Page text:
The crisis

Right now, the world’s poorest people do not have access to clean water, sanitation or hygiene. This crisis is ruining lives and holding back development.

What we do     |     The crisis      |     Our Approach     |     Our Impact

The crisis

Water and sanitation underpin health, education and livelihoods, and yet hundreds of millions of people live without these basic human rights.

Without safe water or sanitation, people are trapped in a cycle of poverty and disease. Across the developing world, millions of women are wasting precious time collecting dirty water, children are dying from preventable diarrheal diseases, and communities have open sewers running through them.


Statistics: the hard facts behind the crisis. A comprehensive listing of statistics is available on our WaterAid global website at the link below.


people are without clean water – roughly 11% of the world’s population.


2.3 billion people don’t have access to an adequate bathroom, one in three of the world’s population.


289,000 children under five die every year from diarrhoeal diseases caused by dirty water and poor sanitation. That’s almost 800 children a day, or one child every two minutes.

View WaterAid Statistics

How it affects people



The time-consuming burden of collecting water in developing communities generally falls on women, often taking several trips a day and many hours of their time. It is usually women who undertake the bulk of care for those who are sick. And mothers suffer tremendous heartbreak when another child is lost.



Infants and young children are the most vulnerable to water-related diseases. Children under the age of five account for 90% of deaths due to diarrheal diseases. Repeated diarrhea and nematode infections – often caused by unsafe water and poor sanitation – are also associated with 50% of childhood malnutrition.



In many countries children, particularly girls, are responsible for collecting water. Carrying heavy water containers over long distances is exhausting and can lead to long-term damage to children’s heads, necks and spines. Many children are frequently absent from school because they are collecting water or they are sick with water-related diseases.


Elderly people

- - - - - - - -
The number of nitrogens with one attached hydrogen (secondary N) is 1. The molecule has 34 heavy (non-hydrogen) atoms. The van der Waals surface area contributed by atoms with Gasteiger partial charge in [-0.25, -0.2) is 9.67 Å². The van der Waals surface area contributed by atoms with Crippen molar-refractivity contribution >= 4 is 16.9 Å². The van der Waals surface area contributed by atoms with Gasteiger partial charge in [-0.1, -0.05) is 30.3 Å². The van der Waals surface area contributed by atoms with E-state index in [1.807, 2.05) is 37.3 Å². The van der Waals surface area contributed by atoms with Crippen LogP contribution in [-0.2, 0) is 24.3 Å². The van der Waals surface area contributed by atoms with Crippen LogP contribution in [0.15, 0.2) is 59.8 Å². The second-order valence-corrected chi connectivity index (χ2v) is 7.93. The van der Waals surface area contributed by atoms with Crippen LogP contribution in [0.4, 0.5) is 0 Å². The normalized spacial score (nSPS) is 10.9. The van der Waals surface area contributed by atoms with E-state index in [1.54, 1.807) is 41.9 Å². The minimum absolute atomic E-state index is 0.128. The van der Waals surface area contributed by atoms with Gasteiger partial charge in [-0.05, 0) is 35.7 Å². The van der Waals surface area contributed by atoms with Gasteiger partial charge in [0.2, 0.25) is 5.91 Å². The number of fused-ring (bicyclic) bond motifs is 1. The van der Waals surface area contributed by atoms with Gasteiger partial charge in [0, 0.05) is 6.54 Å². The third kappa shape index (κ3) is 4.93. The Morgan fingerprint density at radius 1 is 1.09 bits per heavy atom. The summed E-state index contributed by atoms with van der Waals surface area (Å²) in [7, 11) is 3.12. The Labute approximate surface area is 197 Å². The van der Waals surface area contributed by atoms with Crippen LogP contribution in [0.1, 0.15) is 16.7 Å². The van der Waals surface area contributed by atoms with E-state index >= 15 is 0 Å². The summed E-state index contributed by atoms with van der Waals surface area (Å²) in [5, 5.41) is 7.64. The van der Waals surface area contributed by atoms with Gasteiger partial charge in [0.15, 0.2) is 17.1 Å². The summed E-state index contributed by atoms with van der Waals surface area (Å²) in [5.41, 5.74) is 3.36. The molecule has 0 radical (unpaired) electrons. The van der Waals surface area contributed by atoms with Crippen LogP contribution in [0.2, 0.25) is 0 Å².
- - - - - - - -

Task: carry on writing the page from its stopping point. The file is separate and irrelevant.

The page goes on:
A lack of access to safe water and sanitation facilities denies elderly people good health, independence and dignity. Many elderly people have to pay money they can scarcely afford to others to fetch water for them, or are reliant on family members for help.


People with disabilities

Living without safe water and sanitation is particularly challenging for those with disabilities. Traveling to distance water sources and carrying heavy water containers is impossible for some people. Inaccessible design can also prevent people with disabilities from using some water and sanitation facilities.


Adolescent girls

Where there are no private sanitation facilities at school, girls often drop out completely when they reach puberty. Leaving school early can lead to reduced job prospects and early marriage. Uneducated mothers are less likely to ensure their own children complete their education.


Many women and children in rural areas of the developing world spend hours each day walking miles to collect water from dirty or unsafe pools and rivers. In urban areas they collect it from polluted waterways or pay high prices to buy it from vendors.

Carrying heavy water containers is an exhausting task, which takes up valuable time and energy. It often prevents women from doing vital domestic or income-generating work and stops children from going to school.

The tragedy is that the water they have worked so hard to collect is often unsafe and contaminated with deadly diarrheal diseases such as cholera, typhoid and dysentery. Every day 900 children in the developing world die from preventable water-related diseases, that’s more than one child every two minutes.

People suffering from these diseases or caring for children who are ill from them are often unable to work to earn money, yet face large medical bills. They remain trapped in poverty. Lack of water, sanitation and hygiene costs Sub-Saharan African countries more in lost GDP than the entire continent gets in development aid.

The effects of the crisis



Unsafe water and poor sanitation cause diarrheal diseases, which kill over 500,000 people every year and lead to malnutrition; parasitic infections such as bilharzia and hookworm; and water-washed diseases including the eye infection trachoma and skin infections such as scabies.



Many children are frequently absent from school because they are collecting water or are sick with water-related diseases. Parasitic infections transmitted through unsafe water can hamper children’s learning potential. It is also difficult to recruit good teachers to work in schools where there is no clean water.